Memoir Kayleigh Riccio

Kayleigh Riccio


Period 8

Feb. 10, 2017

One Gift, One Christmas, One Smile

Sitting in the classroom watching these little kids made me want to cry. Literally. As I watched them learn and do activities, it made me think about how it’s been almost seven years since I’ve been in first grade and how much things have changed. In that very moment I thought to myself,

I’ve been taking my education and everything that I have, friends, family, for granted.

The looks on these kids faces made me feel bad for them, looks of sadness and disappointment, as I glanced around the classrooms, which are smaller and less decorative than ours. I see the teachers and how they act towards the kids. I don’t blame any of them. Educating kids that come from an environment of broken homes, violence in their neighborhood, or their fathers being in jail, It made me ask myself,

Why would teachers want to be surrounded by this environment every day? Being in one of the classrooms made it really easy to prove my point. I was a first hand witness.

I sat in one of the student desks just like everyone else, alongside Sofia. We were assigned to a classroom to give out presents and hang out with them. Some of these kids don’t get any presents for Christmas; the one we give them is all they get. The hardest, saddest part about this is how I became overly attached to a few of the first graders. It made it a million times harder to leave. (I’ll explain more later). As I did holiday projects with them, I asked a few questions. Questions that you expect to know the answer to, questions that are asked commonly and have been answered a million times before. For example,

“How are you?”, typically the answer is,

“Good, how are you?” But in this case, I was asking three first graders how school was going. Their responses were not what I was expecting. I thought they were going to say, “It’s a lot of fun and we get to do all these drawings like…”,

I think you can tell what I was getting at. I would proceed to look at all their drawings and hear all these stories about some stuffed animal that they brought to show their friends. However, this is what they said,

”First grade is terrible. It sucks”!

I am speechless. I didn’t say anything for five seconds. I just sat there staring at them in silence. I said the first thing that came off the top of my head,

“Well what’s the best thing about first grade?”

I had to change the topic to something positive.

They started to talk about one of the “brain teaser” dances they learned and how lunch is their favorite class. Lunch is mine too. I don’t know why they said those things pointing out why first grade is so bad. Along with some of these kids having family issues or the kids being in the environment that they are in made me really think twice. The teachers spent ¾ of the class trying to get them all to pay attention. Or the  teacher would yell at them. It made me want to stand up and take charge. The way they were being treated was unfair. Teachers aren’t supposed to yell at their students, grab them by the arm, and shove them around. The kids told me how most of their fathers were in jail. Again, speechless. The more time we spent with them, the more attached they became to us. That’s a good and bad thing. Sofia and I were scheduled to have lunch with our friends while the first graders had lunch. It was our “break”. We weren’t supposed to go anywhere with them besides the classroom.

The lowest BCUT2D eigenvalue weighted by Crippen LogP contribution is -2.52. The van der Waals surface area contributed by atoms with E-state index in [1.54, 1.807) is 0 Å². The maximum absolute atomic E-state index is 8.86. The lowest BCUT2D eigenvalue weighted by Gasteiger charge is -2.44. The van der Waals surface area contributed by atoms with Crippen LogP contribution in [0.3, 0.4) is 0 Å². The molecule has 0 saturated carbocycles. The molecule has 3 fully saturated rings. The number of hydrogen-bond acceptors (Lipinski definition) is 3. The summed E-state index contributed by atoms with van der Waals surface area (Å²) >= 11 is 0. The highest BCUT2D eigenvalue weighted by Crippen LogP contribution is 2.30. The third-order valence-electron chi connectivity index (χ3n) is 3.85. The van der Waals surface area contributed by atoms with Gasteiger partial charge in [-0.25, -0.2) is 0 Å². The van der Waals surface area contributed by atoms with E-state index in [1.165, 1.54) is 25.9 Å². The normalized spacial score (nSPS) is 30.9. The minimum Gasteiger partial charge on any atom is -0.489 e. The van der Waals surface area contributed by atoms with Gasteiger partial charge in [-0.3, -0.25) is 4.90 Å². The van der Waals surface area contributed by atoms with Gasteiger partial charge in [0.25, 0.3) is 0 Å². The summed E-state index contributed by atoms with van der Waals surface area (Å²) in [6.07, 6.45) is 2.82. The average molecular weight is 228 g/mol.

“Can you guys come with us to lunch and special?!”

Their special in this case is computers. I didn’t know how to answer. I heard voices in the back of my head but soon realized it wasn’t voices.

“KK please?! Please! Please!”

I heard them all say repeatedly, like a broken record.

How could I say no. The fact that they wanted me to stay with them made me feel like I was special.

“Sure. Of course!” I said with a grin.

We didn’t even know if we were allowed to do that. I didn’t care. There are some times in your life when you just have to break the rules. Sometimes doing the wrong thing may be the right thing, If that makes any sense. Looking back I know it was the right thing to do.

As the day went on I  went to their classes and observed them. I realized I lost track of time when I peeked at the clock and read “2:02”.

I had a flashback to when we first arrived, my advisors told my group to be back at “headquarters” at 1:45, another word for our school’s meeting spot. We were supposed to be back in Easton by 2:30.

“Sofia, look at the clock.” I said while trying to keep a calm, collected face.

“We need to leave!” Sofia whispered with a worried face.

This all felt rushed, wrong. The least of my worries was getting to the bus, I was terrified to face the first graders, saying goodbye.

“Boys and Girls, Sofia and I have to leave.”

I regretted saying each and every word that came out of my mouth. I glanced around the room as all the kids stopped what they were doing and just stared like we were criminals. Tears started to pour down faces like a spreading virus. I wanted to hug each and every one of them with all my strength.

“Bye everyone.” was all we could manage to say without crying too.

All that time we spent with them felt like no time at all in the end. Saying goodbye was the quickest and the most painful part of the day. That wasn’t how it was supposed to end. I planned on hugging all of them and say goodbye to each of them individually. This all made me realize how the ending is just as important as the beginning and middle of every story. The ending could make or break it. In this story, I broke all those kids hearts. I try to refer back to when they got their gifts and the smiles on their faces. I walked out of that school knowing I made one kid smile. I think that’s what counts in the scorebook.


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